The grand finale of the decade-long Census of Marine Life (CoML) was celebrated in London in October.
The CoML program aimed to assess and explain the diversity, distribution and abundance of life in the oceans. One of the 14 CoML projects was the Australian-led Census of Antarctic Marine Life (CAML), which undertook the largest ever survey of the Southern Ocean, coordinating more than 19 voyages and involving more than 300 scientists from 30 countries.
The grand finale — a four-day symposium at the Royal Society and Natural History Museum in London — celebrated the major achievements of CAML. These included:
- the inventory of 16 500 marine taxa, with hundreds new to science;
- DNA barcoding of 2500 species;
- DNA comparison of hundreds of species which appear to inhabit both the Antarctic and Arctic waters;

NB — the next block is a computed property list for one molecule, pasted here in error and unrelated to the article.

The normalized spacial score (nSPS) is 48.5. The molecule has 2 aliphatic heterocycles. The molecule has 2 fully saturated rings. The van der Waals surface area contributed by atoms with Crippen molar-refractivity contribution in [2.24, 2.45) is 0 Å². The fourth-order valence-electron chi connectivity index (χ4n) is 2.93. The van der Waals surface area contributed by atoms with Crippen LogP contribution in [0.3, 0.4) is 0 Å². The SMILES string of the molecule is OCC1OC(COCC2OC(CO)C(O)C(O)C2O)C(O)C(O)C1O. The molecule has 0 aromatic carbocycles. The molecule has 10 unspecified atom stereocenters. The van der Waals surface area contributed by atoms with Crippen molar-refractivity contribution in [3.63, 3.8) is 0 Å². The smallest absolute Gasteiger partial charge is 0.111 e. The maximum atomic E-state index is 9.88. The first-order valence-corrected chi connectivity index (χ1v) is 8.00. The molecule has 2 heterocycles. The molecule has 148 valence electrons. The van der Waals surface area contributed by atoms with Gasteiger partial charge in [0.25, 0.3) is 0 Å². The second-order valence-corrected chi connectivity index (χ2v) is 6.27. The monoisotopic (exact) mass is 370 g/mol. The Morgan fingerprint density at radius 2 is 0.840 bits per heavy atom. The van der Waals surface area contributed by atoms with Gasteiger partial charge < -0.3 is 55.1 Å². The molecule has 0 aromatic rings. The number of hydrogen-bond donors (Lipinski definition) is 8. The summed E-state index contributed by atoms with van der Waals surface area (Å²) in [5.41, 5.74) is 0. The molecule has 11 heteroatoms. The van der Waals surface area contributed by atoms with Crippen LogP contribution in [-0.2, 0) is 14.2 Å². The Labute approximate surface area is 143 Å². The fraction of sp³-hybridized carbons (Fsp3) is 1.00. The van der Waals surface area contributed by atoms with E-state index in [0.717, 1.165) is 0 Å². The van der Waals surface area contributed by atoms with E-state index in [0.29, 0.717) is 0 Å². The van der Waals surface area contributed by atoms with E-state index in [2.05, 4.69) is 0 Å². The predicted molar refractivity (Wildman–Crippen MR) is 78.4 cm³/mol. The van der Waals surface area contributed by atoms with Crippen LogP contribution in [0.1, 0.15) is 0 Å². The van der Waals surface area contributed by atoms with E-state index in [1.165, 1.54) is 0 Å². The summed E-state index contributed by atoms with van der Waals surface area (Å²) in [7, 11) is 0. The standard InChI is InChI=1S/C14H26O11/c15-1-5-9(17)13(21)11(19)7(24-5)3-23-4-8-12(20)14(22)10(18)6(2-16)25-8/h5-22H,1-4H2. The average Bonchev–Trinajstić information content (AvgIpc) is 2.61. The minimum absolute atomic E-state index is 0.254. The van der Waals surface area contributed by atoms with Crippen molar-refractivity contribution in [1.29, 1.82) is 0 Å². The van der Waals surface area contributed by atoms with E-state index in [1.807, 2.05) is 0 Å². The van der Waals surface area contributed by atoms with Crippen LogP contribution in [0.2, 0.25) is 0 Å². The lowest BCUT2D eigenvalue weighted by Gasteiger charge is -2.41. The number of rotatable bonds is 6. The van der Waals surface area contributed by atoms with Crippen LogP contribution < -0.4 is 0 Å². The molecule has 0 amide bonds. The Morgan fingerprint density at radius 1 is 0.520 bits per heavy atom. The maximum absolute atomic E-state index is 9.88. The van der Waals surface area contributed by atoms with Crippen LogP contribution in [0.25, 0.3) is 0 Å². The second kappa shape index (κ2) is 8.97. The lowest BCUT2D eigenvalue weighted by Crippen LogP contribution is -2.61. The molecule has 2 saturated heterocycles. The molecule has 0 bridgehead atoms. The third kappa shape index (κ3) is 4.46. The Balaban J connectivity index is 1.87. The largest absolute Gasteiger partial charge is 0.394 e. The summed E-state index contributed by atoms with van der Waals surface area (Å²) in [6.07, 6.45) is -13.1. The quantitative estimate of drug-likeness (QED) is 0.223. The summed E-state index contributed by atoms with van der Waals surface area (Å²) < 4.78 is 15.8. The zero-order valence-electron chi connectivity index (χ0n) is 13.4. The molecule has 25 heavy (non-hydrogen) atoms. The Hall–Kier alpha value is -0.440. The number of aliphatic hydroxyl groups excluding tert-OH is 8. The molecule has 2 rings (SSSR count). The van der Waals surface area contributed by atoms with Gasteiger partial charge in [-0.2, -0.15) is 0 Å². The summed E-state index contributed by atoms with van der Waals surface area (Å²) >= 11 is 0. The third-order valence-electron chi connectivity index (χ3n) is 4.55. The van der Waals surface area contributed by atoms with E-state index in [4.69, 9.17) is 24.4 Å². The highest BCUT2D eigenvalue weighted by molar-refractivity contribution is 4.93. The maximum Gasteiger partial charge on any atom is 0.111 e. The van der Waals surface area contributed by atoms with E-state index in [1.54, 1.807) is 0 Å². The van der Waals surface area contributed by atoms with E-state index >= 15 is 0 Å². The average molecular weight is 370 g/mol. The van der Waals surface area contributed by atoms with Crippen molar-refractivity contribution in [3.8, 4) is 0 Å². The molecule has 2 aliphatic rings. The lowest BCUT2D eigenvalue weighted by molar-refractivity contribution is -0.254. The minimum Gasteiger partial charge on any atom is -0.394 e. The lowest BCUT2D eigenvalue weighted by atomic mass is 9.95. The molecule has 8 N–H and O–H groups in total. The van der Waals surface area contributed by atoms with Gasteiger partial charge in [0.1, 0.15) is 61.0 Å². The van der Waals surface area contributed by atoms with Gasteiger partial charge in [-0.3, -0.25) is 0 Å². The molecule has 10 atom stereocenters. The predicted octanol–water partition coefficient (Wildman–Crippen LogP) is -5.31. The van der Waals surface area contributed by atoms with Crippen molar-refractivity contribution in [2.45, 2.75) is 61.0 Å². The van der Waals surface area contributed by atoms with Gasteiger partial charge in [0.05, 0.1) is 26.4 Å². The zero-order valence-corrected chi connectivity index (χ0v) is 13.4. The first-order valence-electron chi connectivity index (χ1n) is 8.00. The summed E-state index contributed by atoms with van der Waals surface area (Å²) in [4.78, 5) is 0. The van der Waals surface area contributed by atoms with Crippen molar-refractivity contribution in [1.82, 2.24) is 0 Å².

- more than 1000 scientific and general publications;
- online illustrated field guides and pages in the Encyclopaedia of Life; and
- bioregionalisation data for conservation of Vulnerable Marine Ecosystems.
A special issue of Deep Sea Research Part II, featuring papers from a 2009 CAML symposium, is out now. A special volume of the journal Polar Science will be published in mid-2011 and will feature papers from a major CAML voyage.
Data collected during CAML will continue to be deposited in the Scientific Committee on Antarctic Research — Marine Biodiversity Information Network data portal, well beyond the conclusion of the official CAML program. This database will be linked to the new Antarctic Biodiversity Information Facility (ANTABIF).
Corporate Communications, Australian Antarctic Division